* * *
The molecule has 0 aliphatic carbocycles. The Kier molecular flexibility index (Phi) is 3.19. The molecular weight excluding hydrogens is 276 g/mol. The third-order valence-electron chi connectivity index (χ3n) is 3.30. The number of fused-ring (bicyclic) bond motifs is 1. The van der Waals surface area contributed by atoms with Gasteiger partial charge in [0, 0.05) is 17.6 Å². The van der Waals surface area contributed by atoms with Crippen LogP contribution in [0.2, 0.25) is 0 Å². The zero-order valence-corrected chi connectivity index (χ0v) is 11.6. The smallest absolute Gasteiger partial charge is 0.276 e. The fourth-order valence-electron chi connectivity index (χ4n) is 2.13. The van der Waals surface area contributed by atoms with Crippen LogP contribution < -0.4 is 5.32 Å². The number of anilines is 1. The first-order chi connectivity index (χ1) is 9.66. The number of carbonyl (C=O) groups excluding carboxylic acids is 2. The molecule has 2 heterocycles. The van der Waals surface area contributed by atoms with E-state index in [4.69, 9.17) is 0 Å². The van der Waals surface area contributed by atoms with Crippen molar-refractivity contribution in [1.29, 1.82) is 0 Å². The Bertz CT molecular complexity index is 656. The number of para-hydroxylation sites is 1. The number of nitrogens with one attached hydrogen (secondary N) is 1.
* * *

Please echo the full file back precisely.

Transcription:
The molecule has 0 aliphatic carbocycles. The Kier molecular flexibility index (Phi) is 3.19. The molecular weight excluding hydrogens is 276 g/mol. The third-order valence-electron chi connectivity index (χ3n) is 3.30. The number of fused-ring (bicyclic) bond motifs is 1. The van der Waals surface area contributed by atoms with Gasteiger partial charge in [0, 0.05) is 17.6 Å². The van der Waals surface area contributed by atoms with Crippen LogP contribution in [0.2, 0.25) is 0 Å². The zero-order valence-corrected chi connectivity index (χ0v) is 11.6. The smallest absolute Gasteiger partial charge is 0.276 e. The fourth-order valence-electron chi connectivity index (χ4n) is 2.13. The van der Waals surface area contributed by atoms with Crippen LogP contribution < -0.4 is 5.32 Å². The number of anilines is 1. The first-order chi connectivity index (χ1) is 9.66. The number of carbonyl (C=O) groups excluding carboxylic acids is 2. The molecule has 2 heterocycles. The van der Waals surface area contributed by atoms with E-state index in [4.69, 9.17) is 0 Å². The van der Waals surface area contributed by atoms with Crippen molar-refractivity contribution in [1.29, 1.82) is 0 Å². The Bertz CT molecular complexity index is 656. The number of para-hydroxylation sites is 1. The number of nitrogens with one attached hydrogen (secondary N) is 1.